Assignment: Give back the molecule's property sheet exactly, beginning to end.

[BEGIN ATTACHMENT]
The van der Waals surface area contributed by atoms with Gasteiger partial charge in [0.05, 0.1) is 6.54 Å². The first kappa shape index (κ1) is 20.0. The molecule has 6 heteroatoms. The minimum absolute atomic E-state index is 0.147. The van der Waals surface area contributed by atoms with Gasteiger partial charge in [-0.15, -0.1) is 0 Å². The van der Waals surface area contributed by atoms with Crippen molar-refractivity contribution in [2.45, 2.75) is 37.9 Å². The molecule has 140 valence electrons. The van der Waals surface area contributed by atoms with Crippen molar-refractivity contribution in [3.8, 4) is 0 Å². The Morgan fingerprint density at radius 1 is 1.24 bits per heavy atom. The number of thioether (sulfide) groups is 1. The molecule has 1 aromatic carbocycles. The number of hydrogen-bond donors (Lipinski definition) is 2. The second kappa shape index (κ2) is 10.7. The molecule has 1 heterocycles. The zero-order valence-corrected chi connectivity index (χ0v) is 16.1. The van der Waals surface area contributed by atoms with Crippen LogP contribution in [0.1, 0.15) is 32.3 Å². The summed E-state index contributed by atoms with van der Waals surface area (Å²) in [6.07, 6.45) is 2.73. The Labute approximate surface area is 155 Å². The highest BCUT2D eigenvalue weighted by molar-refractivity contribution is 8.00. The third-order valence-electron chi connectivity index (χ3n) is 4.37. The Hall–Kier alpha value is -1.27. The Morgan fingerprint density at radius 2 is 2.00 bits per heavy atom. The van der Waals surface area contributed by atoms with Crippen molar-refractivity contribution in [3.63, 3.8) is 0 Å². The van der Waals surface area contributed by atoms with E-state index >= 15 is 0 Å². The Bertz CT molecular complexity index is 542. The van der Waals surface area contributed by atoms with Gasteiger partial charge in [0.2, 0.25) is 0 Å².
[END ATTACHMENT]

The van der Waals surface area contributed by atoms with Gasteiger partial charge in [0.05, 0.1) is 6.54 Å². The first kappa shape index (κ1) is 20.0. The molecule has 6 heteroatoms. The minimum absolute atomic E-state index is 0.147. The van der Waals surface area contributed by atoms with Gasteiger partial charge in [-0.15, -0.1) is 0 Å². The van der Waals surface area contributed by atoms with Crippen molar-refractivity contribution in [2.45, 2.75) is 37.9 Å². The molecule has 140 valence electrons. The van der Waals surface area contributed by atoms with Crippen molar-refractivity contribution in [3.8, 4) is 0 Å². The Morgan fingerprint density at radius 1 is 1.24 bits per heavy atom. The number of thioether (sulfide) groups is 1. The molecule has 1 aromatic carbocycles. The number of hydrogen-bond donors (Lipinski definition) is 2. The second kappa shape index (κ2) is 10.7. The molecule has 1 heterocycles. The zero-order valence-corrected chi connectivity index (χ0v) is 16.1. The van der Waals surface area contributed by atoms with Crippen LogP contribution in [0.1, 0.15) is 32.3 Å². The summed E-state index contributed by atoms with van der Waals surface area (Å²) in [6.07, 6.45) is 2.73. The Labute approximate surface area is 155 Å². The highest BCUT2D eigenvalue weighted by molar-refractivity contribution is 8.00. The third-order valence-electron chi connectivity index (χ3n) is 4.37. The Hall–Kier alpha value is -1.27. The Morgan fingerprint density at radius 2 is 2.00 bits per heavy atom. The van der Waals surface area contributed by atoms with Crippen molar-refractivity contribution in [3.63, 3.8) is 0 Å². The van der Waals surface area contributed by atoms with E-state index >= 15 is 0 Å². The Bertz CT molecular complexity index is 542. The van der Waals surface area contributed by atoms with Gasteiger partial charge in [0.2, 0.25) is 0 Å².